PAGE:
By Tom Jow
For nearly as long as there has been a wheel, there has probably been racing. And for as long as there has been racing, there has been a reason to continually improve upon their design. Races are the testing ground. Winning events like the Tour de France, Olympic games and Mountain Bike World Cup races are proof that the new wheels work. What’s good for the pros can be good for us, because even if we’re not riding to win races, who doesn’t want to ride better, faster, longer? The effect that wheels have on the performance of the bicycle and rider is so great that there are different designs for every type of event in any weather or terrain. As technology is always improving, good components are always replaced with better components. Whether road or mountain, the major factors to consider in improving wheels are traction, comfort, strength, aerodynamics and rolling resistance.
Fifteen years ago, the tubeless tire and wheel system was introduced for mountain bikes. Their claim was increased traction, comfort and lower rolling resistance. Those claims turned out to be true as soon nearly all mountain bike riders, racers and recreational alike, began to use tubeless. At that time there was only one company with a true tubeless compatible wheel and many riders didn’t want to purchase new wheels to use tubeless. It was a little heavier than standard wheels and and an expensive upgrade. Shortly thereafter a good conversion kit became available for standard rims consisting of a rubber rim strip and some sealant. Now, however, nearly every aftermarket mountain bike wheel is tubeless compatible. A wheel designed for tubeless will provide a more solid bead lock than the older conversion kits. Therefore, tubeless tires will seal easier and more securely at lower pressure. Also, with a strong bead lock to hold the tire in place, some manufacturers are beginning to eliminate the hook that was previously required to keep the tire on. This allows for a straight sidewall on the rim which greatly improves strength.
Mountain bike rims have also been growing in width. This is in response to the use of wider tires for different events. When the tire and rim width are properly matched, the sidewall of the tire is more vertical (or less round). The result is an increase in air volume which allows lower tire pressure. Lower tire pressure reduces rolling resistance by allowing the tire to conform to small obstacles in the trail instead of being bounced off them. In addition, this provides better traction and a more comfortable ride. The more vertical tire carcass also deforms less under cornering loads which results in better, more stable bike handling.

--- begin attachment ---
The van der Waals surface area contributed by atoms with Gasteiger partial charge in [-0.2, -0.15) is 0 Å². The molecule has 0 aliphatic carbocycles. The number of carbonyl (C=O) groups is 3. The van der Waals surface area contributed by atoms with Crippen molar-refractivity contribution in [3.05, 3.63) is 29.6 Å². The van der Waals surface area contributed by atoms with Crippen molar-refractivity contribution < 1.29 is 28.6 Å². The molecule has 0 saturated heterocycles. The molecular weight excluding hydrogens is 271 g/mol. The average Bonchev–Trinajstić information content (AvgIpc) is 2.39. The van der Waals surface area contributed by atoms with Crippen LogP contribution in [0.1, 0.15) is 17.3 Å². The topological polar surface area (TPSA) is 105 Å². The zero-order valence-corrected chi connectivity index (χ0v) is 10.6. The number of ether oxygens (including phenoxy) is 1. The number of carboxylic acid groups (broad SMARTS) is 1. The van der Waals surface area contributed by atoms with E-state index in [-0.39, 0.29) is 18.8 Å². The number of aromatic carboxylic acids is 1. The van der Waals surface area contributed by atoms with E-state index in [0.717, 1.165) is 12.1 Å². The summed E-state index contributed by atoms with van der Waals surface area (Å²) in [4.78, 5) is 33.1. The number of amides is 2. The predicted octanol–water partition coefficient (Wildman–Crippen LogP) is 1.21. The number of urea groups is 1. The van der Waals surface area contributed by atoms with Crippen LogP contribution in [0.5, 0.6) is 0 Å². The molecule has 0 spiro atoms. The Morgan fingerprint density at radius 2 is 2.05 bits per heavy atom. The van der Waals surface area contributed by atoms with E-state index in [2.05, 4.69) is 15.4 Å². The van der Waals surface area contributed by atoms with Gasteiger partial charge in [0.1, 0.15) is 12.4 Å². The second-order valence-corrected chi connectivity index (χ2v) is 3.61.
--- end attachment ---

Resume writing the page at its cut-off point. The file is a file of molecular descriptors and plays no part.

Road bike wheels have also seen some significant changes. In fact, road rims have also begun to widen as well. The same benefits apply for road wheels as for mountain; more volume resulting in lower required tire pressure, lower rolling resistance, better handling and more comfortable. There is another benefit of wider rims, more significant for road than mountain; aerodynamics. At the higher speeds of road riding, overcoming air resistance is a major use of the riders power output. improved aerodynamics reduces the amount of energy required to propel the bike and rider forward. Wider rims, combined with lower spoke count than wheels of 10 years ago, greatly reduces air turbulence caused by the wheels and therefore reduces energy expenditure. Deep section aerodynamic wheels with rims of 45mm, 60mm or 90mm decrease air resistance even more, but a basic 30mm deep rim still makes a significant difference.
Technology is constantly improving the bicycle. As important as it is for the frame and its components, it is even more important for the wheels. A good set of wheels can make a good bike ride great while a bad set of wheels can make a great bike ride poorly. For this reason there are wheels for every condition: time trials, in the mountains, on the cobbled stone roads, downhill and cross-country in the dirt. Whether you are looking to improve performance by the second, to go miles farther, or just to be more comfortable during a long ride a wheel upgrade can be a good place to start.
Got a bike question? Email Tom at [email protected]